Joan of Arc | A Review
Joan of Arc. As a child, I was fascinated by the Wishbone version’s sparkly tree and the dynamic but distantly ethereal Joan.
In last night’s show produced by Johnathan Schofield and Diana Little, I was moved by a heroic yet accessible and real woman - no sparkly tree needed.
The 19th century script by Jane Alice Sargant is a challenging prospect. The text is iambic, yet sometimes more clunky and vague than that of our favorite William Shakespeare. Still, the actors handle their words well overall, with only a few falling prey to the rhythm of their lines or the sometimes overwhelming descriptive deluge. A story like that of Joan needs to be told in a different way than we tell our 21st century stories, and verse fits that bill.
The play opens during the Hundred Years’ War, a bloody conflict between the French and the English for control of the French throne – a conflict that ironically lasted well over a hundred years before grinding slowly to a halt in 1453.
The French heir apparent, Charles, needs help. His position is extremely precarious, and he is willing to give up the chance of a crown rather than risk everything in a war he cannot win. But then Joan comes. And, in the scene many of you are familiar with, she seeks him out successfully in a crowded court, asking him to help her fulfill her divine mission.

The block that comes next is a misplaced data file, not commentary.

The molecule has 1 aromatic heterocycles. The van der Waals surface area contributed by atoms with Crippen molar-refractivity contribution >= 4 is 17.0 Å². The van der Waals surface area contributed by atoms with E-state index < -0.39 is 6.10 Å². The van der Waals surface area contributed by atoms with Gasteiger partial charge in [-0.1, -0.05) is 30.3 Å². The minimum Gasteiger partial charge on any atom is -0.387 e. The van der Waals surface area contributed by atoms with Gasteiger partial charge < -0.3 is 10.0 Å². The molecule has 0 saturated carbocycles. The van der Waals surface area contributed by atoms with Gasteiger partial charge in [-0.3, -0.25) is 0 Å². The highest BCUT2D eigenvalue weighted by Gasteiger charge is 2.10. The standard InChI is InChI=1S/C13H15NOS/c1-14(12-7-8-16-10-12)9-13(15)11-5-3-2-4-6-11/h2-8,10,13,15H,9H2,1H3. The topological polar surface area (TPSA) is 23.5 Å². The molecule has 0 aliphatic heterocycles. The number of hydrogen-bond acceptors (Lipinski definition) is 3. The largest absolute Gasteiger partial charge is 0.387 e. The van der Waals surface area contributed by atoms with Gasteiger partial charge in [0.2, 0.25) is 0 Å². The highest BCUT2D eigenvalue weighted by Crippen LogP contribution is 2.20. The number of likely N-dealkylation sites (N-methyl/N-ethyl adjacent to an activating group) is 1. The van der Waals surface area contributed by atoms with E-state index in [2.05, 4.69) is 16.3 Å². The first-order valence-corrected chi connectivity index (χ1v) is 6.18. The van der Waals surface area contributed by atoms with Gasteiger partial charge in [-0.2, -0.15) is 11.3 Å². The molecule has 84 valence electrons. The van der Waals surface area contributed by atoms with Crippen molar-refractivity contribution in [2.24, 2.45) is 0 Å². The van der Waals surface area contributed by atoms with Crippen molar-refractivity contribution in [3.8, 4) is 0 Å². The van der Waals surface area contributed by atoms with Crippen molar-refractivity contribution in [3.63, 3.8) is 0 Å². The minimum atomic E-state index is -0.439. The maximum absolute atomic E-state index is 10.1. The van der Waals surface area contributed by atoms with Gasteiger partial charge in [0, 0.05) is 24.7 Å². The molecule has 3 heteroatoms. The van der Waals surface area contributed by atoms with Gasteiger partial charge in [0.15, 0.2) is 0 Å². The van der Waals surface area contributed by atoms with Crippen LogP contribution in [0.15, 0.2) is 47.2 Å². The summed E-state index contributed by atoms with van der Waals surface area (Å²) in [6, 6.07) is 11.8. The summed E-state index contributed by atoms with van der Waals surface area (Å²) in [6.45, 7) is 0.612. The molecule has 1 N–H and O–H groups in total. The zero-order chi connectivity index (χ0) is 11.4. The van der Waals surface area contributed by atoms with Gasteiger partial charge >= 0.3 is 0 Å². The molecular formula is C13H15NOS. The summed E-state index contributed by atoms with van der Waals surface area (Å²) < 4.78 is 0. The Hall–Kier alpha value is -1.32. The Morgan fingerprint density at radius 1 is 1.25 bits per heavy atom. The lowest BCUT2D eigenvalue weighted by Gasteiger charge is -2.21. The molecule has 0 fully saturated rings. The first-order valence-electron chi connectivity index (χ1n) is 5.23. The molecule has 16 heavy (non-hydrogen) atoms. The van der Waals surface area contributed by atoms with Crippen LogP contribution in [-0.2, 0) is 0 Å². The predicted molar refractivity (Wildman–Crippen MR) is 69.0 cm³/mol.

The rest is history, right? Dull, boring words on the pages of those dull, boring books you had to read for high school. Full of long speeches and dusty robes. Right? Wrong!
This play impacted me in a way I did not expect. The many characters who love, fight, betray, suffer and die in this story – they are real. Of course, they were based in historical fact, but they are real in an intimate, powerful way that any a